Safeguarding Adults - What is Abuse?
The government defines abuse as: ‘The violation of an individual’s human and civil rights by any other person or persons’
An Adult At Risk is:
'Any person over the age of 18 years who is unable to look after their own well being, property, rights or other interests; and is at risk of harm (either from another person’s behaviour or from their own behaviour); and because they have a disability, mental disorder, illness or physical or mental infirmity, are more vulnerable to being harmed than other adults.'
Abuse can take many forms, including:
- Physical abuse
- Neglect (and acts of omission such as withholding food or medicine)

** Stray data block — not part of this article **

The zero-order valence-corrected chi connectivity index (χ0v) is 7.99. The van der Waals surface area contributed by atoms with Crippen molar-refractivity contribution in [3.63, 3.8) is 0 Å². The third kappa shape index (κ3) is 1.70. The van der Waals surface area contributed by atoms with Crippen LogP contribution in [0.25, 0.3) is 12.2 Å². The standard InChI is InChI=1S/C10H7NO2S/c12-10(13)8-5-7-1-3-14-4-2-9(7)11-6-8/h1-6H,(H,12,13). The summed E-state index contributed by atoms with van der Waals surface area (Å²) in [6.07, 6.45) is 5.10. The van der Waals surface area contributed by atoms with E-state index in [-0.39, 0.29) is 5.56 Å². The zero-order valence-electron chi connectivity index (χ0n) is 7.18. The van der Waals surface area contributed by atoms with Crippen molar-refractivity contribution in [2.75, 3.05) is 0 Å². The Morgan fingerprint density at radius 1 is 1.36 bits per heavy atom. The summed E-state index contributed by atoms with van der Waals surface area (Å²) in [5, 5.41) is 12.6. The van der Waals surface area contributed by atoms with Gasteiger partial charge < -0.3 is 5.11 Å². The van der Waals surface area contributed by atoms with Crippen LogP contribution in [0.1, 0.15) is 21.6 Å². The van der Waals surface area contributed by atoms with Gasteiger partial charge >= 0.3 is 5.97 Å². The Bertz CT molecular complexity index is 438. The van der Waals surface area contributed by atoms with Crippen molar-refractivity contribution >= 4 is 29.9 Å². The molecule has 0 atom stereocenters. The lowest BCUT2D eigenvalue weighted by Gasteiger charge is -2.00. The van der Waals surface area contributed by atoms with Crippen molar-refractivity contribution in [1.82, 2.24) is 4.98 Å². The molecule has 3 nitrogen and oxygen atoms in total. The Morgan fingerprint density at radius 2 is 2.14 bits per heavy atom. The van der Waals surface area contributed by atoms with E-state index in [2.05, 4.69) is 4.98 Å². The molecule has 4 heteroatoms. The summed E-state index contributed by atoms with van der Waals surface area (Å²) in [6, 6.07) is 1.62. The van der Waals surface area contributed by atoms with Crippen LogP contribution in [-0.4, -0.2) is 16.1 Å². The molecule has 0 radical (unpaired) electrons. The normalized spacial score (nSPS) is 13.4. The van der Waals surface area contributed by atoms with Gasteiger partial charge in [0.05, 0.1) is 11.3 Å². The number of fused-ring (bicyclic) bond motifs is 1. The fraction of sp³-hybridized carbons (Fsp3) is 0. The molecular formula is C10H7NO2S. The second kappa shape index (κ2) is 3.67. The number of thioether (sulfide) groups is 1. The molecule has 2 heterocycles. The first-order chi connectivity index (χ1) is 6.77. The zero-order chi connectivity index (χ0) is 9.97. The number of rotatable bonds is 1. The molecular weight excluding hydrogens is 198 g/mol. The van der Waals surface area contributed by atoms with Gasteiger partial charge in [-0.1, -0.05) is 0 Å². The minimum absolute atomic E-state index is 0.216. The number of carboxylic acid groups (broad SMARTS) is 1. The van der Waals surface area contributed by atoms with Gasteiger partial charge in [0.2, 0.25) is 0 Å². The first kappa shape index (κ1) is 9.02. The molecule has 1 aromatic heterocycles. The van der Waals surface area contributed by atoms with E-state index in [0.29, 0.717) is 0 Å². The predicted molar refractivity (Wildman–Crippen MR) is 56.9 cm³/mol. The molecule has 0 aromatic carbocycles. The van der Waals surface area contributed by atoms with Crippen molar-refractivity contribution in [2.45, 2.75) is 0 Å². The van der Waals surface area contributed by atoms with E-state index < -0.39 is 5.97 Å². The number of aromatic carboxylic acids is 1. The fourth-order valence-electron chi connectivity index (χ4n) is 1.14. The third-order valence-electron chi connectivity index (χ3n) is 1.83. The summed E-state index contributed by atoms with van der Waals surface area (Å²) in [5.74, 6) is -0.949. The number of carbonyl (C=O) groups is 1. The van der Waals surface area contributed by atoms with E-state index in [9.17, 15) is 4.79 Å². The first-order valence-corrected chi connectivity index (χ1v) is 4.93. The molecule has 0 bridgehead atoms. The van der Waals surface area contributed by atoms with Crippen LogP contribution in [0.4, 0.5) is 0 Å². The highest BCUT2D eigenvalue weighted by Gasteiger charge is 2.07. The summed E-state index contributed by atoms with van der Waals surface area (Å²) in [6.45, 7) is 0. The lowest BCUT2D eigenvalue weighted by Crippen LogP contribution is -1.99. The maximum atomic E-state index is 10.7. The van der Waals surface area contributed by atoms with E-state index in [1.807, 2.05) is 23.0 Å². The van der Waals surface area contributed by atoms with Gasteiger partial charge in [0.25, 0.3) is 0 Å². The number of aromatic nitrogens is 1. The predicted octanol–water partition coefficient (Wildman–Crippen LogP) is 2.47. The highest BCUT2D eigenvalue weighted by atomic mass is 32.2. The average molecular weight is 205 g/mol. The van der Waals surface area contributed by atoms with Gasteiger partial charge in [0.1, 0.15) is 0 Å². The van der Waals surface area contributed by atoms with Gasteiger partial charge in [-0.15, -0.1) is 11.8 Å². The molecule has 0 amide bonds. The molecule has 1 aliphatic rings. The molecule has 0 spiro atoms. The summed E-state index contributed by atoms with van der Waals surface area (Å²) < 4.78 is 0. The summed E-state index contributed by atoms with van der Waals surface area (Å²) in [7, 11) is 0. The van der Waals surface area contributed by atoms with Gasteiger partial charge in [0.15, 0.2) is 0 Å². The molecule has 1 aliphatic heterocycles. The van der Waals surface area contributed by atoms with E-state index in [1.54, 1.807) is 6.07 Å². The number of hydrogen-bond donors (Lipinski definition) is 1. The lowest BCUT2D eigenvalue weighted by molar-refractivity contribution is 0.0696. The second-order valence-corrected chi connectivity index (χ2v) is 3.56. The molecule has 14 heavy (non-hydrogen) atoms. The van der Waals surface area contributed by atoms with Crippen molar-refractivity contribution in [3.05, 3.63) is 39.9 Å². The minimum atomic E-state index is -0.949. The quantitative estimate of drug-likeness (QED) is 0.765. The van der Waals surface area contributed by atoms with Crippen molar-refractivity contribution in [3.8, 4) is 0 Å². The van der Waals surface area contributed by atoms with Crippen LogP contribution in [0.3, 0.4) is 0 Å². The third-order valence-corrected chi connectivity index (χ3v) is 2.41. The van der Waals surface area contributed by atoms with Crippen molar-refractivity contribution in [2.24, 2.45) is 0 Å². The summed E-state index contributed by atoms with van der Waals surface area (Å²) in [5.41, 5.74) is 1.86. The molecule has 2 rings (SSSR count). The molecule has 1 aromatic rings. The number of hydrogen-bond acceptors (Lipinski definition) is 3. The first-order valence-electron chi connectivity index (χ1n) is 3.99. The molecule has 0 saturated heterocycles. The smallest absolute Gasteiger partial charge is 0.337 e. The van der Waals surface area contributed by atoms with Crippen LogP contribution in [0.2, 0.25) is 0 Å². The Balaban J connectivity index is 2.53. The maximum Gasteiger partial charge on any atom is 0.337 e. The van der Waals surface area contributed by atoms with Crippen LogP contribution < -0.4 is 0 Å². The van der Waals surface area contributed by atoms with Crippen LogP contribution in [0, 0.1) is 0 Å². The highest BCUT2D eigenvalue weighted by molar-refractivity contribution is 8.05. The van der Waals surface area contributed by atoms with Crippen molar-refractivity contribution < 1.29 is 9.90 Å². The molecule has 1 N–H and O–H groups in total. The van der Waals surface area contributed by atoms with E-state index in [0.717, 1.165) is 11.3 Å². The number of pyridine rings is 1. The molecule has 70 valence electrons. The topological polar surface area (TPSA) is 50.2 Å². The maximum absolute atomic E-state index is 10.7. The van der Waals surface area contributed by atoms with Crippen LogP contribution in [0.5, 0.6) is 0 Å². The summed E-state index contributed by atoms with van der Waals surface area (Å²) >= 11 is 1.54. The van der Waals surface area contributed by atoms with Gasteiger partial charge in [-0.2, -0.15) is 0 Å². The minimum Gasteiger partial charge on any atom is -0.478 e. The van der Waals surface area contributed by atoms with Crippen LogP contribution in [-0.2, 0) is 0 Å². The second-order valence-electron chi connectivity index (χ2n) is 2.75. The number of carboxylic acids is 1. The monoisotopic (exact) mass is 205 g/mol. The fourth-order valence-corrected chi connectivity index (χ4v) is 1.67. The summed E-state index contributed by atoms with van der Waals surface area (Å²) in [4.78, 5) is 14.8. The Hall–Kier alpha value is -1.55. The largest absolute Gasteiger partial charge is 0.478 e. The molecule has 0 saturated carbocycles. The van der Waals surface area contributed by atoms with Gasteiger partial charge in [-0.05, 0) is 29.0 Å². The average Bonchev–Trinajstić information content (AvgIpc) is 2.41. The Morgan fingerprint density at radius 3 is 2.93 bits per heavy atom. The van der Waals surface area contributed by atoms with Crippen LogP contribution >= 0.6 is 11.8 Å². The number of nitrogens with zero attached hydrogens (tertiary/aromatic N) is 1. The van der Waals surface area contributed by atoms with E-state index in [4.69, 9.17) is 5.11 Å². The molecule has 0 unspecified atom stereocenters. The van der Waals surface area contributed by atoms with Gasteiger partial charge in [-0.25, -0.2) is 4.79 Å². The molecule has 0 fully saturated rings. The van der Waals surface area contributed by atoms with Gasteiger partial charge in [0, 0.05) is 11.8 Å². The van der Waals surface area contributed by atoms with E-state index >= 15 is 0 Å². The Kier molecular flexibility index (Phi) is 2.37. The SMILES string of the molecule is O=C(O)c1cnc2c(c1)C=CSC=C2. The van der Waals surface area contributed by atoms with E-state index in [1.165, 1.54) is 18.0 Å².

- Psychological abuse (bullying, threats, emotional blackmail, etc.)
- Sexual abuse
- Financial or material abuse (theft or misappropriation of money or possessions)
- Discrimination (racist, sexist, homophobic, disability abuse, etc.)
- Institutional abuse (inappropriate care given by an organisation)
- Hate Crime
- Domestic Abuse
Abuse can occur in any personal relationship, or any situation where a service is being given, including formal or informal caregivers, or by a person who has power or influence over the life of a dependent adult.
The abuse could be a single act, or repeated acts over a period of time. It may take place because of a failure to act, or a failure to carry out appropriate care tasks. It may happen to one person, or several people at the same time.